If you go
WHAT: “The Nutcracker” by the Charleston Ballet TheatreWHEN: 2 and 7:30 p.m. Dec. 15; 3 p.m. Dec. 16WHERE: North Charleston Performing Arts Center, 5001 Coliseum DriveCOST: $25-$47MORE INFO: 723-7334, www.charlestonballet.comWHAT: “Great Russian Nutcracker” by the Moscow BalletWHEN: 3 and 7 p.m. Dec. 23WHERE: North Charleston Performing Arts CenterCOST: $29-$89MORE INFO: 800-320-1733, www.nutcracker.com/ your-state/south-carolina
This time of year, without fail, ballet companies from around the globe mark the holiday season by polishing up the most beloved yuletide spectacle in entertainment history, “The Nutcracker.”
‘Nutcracker’: The story
The two-act ballet by Tchaikovsky originally was choreographed by Marius Petipa and Lev Ivanov. The libretto was adapted from E.T.A. Hoffmann’s story called “The Nutcracker and The Mouse King,” which premiered in December 1892 in St. Petersburg, Russia.Hoffmann’s heroine was named Marie, but in other versions, she is called Clara or even Masha. It begins at a Christmas Eve party in her family’s home, where she receives a nutcracker doll in the form of a soldier from her godfather, Herr Drosselmeyer, who is a local councilman, magician and toymaker. Marie’s brother, Fritz, snatches her coveted gift, and the doll falls to the floor and breaks.Near midnight, she comes to check on the wooden Nutcracker, and as the clock strikes, her godfather mysteriously appears, the Nutcracker doll becomes real and the Christmas tree grows to enchanting proportions. Soon after, a band of mice appears, led by their Rat King, and a battle ensues.Winning the fight, the Nutcracker becomes a real prince and takes Marie through a snow-laden forest to an enchanted land, where they are entertained by sweets from around the world and a Sugar Plum Fairy. They live happily ever after.Eliza Ingle
The persistent magic of the show has lasted 120 years — since its debut on the Maryinsky Stage in 1892 in St. Petersburg, Russia — and continues to warm the hearts of children and adults alike.
Tchaikovsky’s score is equally as popular and transports the audience seamlessly through a holiday party of grand proportions, a snow-laden forest and a land where confectionery delights dance at the whim of a little girl, her prince and a Sugar Plum Fairy. The story, dancing and alluring music are a perfect blend of sweetness and beauty.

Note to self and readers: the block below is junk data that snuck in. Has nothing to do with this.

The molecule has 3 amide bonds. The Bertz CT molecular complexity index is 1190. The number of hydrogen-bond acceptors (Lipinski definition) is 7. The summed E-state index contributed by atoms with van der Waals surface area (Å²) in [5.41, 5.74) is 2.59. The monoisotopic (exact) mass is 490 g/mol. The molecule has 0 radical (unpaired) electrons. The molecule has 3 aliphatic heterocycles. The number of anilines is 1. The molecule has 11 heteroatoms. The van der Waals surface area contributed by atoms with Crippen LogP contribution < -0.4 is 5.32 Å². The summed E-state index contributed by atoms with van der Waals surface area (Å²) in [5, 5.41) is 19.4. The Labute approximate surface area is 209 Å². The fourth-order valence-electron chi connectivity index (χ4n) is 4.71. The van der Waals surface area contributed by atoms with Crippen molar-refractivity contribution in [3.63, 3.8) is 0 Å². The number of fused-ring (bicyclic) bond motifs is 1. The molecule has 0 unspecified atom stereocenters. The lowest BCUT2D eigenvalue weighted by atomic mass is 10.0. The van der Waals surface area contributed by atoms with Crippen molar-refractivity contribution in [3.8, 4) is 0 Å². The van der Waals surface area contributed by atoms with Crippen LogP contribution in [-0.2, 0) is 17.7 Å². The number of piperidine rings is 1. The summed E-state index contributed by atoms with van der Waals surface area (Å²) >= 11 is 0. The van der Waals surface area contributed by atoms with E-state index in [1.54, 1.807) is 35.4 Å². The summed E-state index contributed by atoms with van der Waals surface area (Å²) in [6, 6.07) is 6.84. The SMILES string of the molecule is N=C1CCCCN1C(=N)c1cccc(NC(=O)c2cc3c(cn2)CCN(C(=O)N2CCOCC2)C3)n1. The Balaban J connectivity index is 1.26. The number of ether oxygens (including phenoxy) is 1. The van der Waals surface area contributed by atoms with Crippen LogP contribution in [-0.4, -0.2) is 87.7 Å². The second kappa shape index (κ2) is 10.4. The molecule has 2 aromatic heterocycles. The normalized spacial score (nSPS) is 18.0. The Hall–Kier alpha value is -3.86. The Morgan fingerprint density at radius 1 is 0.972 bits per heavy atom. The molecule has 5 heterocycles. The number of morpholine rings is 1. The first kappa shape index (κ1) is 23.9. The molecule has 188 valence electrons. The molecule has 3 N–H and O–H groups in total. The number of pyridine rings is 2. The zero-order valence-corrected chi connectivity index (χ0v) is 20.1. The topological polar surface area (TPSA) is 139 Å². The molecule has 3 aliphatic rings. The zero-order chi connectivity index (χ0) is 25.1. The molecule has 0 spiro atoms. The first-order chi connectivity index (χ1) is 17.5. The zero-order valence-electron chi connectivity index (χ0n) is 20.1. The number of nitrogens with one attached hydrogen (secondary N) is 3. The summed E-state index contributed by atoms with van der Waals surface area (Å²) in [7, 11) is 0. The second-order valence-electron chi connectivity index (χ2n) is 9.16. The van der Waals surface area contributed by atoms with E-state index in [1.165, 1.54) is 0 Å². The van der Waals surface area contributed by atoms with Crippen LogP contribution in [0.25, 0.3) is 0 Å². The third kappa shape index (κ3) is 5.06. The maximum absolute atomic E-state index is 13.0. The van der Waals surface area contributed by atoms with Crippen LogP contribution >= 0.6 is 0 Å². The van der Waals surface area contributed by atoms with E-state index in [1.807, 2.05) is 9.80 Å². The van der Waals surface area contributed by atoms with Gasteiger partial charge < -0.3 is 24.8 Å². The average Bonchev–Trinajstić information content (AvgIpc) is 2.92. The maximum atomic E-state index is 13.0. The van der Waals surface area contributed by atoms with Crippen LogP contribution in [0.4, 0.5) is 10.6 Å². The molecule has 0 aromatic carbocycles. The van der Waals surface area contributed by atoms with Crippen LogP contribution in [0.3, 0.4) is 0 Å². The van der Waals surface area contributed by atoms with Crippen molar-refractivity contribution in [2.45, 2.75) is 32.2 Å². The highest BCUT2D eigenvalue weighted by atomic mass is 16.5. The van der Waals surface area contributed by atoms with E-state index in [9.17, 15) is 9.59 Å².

Both the Charleston Ballet Theatre and a visiting touring company, the Moscow Ballet, will perform this pearl during the countdown to Christmas.
Local dancer and artistic director of the Summerville Civic Ballet Douglas Smoak serves as the community coordinator for Moscow Ballet’s “Great Russian Nutcracker,” which uses 96 children from the tri-county area in its production.
“It’s OK to have different versions of the same ballet in one city because the interpretations and choreography are so different from company to company,” Smoak said. “The Nutcracker is a holiday staple; people will go see it year after year.”
Charleston Ballet’s Jill Eathorne-Bahr, choreographer-in-residence, has been producing her own version of the 19th-century classic since 1992.
“The best thing about being the resident choreographer of the CBT Nutcracker each year is that I own the choreography,” she wrote in an email. “That basic fact enables me to allow whatever shining star propels out each year the chance to shine.”
Bahr described several new surprises in a production that, from the beginning, had an original twist, being set in the East Bay Street home of the Lowndes family.
“This year, more than any other, I have made drastic changes to tailor the production not only to the seasoned pros of the company, but also to the very, very talented young dancers we have in the school, plus dancers from the Dorchester 2 and North Charleston area that wanted to audition.”
Highlights will include a never before seen or heard processional at the beginning of Act Two, a Chinese dragon designed by Travis Halsey of Joffrey Ballet fame and an appearance by local veteran actor Steve Lepre, who plays Drosselmeyer.
Emma Sossamon, a 13-year-old dancer in the production and the daughter of CBT board member Nina Sossamon-Pogue, said the show is dynamic and great fun.
“The party scene is my favorite part,” Emma said. “There are so many people on stage, and there are older party girls who get to do more challenging choreography. My ‘dad’ in the party scene is Alexey Kulpin,” who is a recent addition to CBT’s roster of professional dancers, now in his second season. “It’s fun to get to do a father-daughter dance with the principal male dancer.”
“The Nutcracker” certainly grants young people, whether dancers on stage or spectators in the seats, a special opportunity, Smoak agreed.
“ ‘The Nutcracker’ ... appeals not only to ballet lovers, but to everyone who likes to go to the theater, Smoak said. “It has a little bit of everything — a party, a fight scene, magic, a love story. The children participating are enthralled by it every year. They love to be onstage with the professionals, and it makes them strive to become better dancers.”
Eliza Ingle is a professor of dance at the College of Charleston and a Post and Courier contributor.
Kate Simpson rehearses her upcoming role in the Nutcracker. (Tyrone Walker/postandcourier.com)×
Gwyneth Kelly rehearses her upcoming role.×
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